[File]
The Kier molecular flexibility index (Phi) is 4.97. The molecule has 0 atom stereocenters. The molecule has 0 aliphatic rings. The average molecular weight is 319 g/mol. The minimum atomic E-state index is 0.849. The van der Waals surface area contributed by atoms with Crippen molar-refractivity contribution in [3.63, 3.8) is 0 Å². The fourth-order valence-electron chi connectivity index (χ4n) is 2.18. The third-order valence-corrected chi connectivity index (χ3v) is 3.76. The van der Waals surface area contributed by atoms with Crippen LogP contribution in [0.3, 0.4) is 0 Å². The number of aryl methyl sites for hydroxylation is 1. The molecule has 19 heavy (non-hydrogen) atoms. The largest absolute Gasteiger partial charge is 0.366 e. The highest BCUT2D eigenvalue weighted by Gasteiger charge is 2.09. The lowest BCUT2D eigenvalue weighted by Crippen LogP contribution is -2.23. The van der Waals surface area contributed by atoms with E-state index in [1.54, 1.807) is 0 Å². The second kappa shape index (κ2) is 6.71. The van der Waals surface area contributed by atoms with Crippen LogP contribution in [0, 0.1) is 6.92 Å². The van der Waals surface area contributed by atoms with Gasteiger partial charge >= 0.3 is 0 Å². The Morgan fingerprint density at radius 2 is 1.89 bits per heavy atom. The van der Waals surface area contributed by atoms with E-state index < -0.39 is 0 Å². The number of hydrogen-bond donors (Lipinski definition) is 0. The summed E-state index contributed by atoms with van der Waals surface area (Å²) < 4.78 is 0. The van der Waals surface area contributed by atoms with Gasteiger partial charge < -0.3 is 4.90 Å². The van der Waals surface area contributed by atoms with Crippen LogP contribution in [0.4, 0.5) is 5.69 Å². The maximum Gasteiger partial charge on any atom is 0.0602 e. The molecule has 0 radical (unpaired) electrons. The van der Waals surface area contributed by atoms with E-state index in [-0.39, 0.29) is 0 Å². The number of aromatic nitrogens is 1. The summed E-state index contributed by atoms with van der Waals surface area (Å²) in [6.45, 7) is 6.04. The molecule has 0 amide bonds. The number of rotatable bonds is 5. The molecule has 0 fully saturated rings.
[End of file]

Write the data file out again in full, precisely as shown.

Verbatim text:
The Kier molecular flexibility index (Phi) is 4.97. The molecule has 0 atom stereocenters. The molecule has 0 aliphatic rings. The average molecular weight is 319 g/mol. The minimum atomic E-state index is 0.849. The van der Waals surface area contributed by atoms with Crippen molar-refractivity contribution in [3.63, 3.8) is 0 Å². The fourth-order valence-electron chi connectivity index (χ4n) is 2.18. The third-order valence-corrected chi connectivity index (χ3v) is 3.76. The van der Waals surface area contributed by atoms with Crippen LogP contribution in [0.3, 0.4) is 0 Å². The number of aryl methyl sites for hydroxylation is 1. The molecule has 19 heavy (non-hydrogen) atoms. The largest absolute Gasteiger partial charge is 0.366 e. The highest BCUT2D eigenvalue weighted by Gasteiger charge is 2.09. The lowest BCUT2D eigenvalue weighted by Crippen LogP contribution is -2.23. The van der Waals surface area contributed by atoms with E-state index in [1.54, 1.807) is 0 Å². The second kappa shape index (κ2) is 6.71. The van der Waals surface area contributed by atoms with Crippen LogP contribution in [0, 0.1) is 6.92 Å². The van der Waals surface area contributed by atoms with Gasteiger partial charge >= 0.3 is 0 Å². The Morgan fingerprint density at radius 2 is 1.89 bits per heavy atom. The van der Waals surface area contributed by atoms with E-state index < -0.39 is 0 Å². The number of hydrogen-bond donors (Lipinski definition) is 0. The summed E-state index contributed by atoms with van der Waals surface area (Å²) < 4.78 is 0. The van der Waals surface area contributed by atoms with Gasteiger partial charge < -0.3 is 4.90 Å². The van der Waals surface area contributed by atoms with Crippen LogP contribution in [0.4, 0.5) is 5.69 Å². The maximum Gasteiger partial charge on any atom is 0.0602 e. The molecule has 0 radical (unpaired) electrons. The van der Waals surface area contributed by atoms with E-state index in [-0.39, 0.29) is 0 Å². The number of aromatic nitrogens is 1. The summed E-state index contributed by atoms with van der Waals surface area (Å²) in [6.45, 7) is 6.04. The molecule has 0 amide bonds. The number of rotatable bonds is 5. The molecule has 0 fully saturated rings.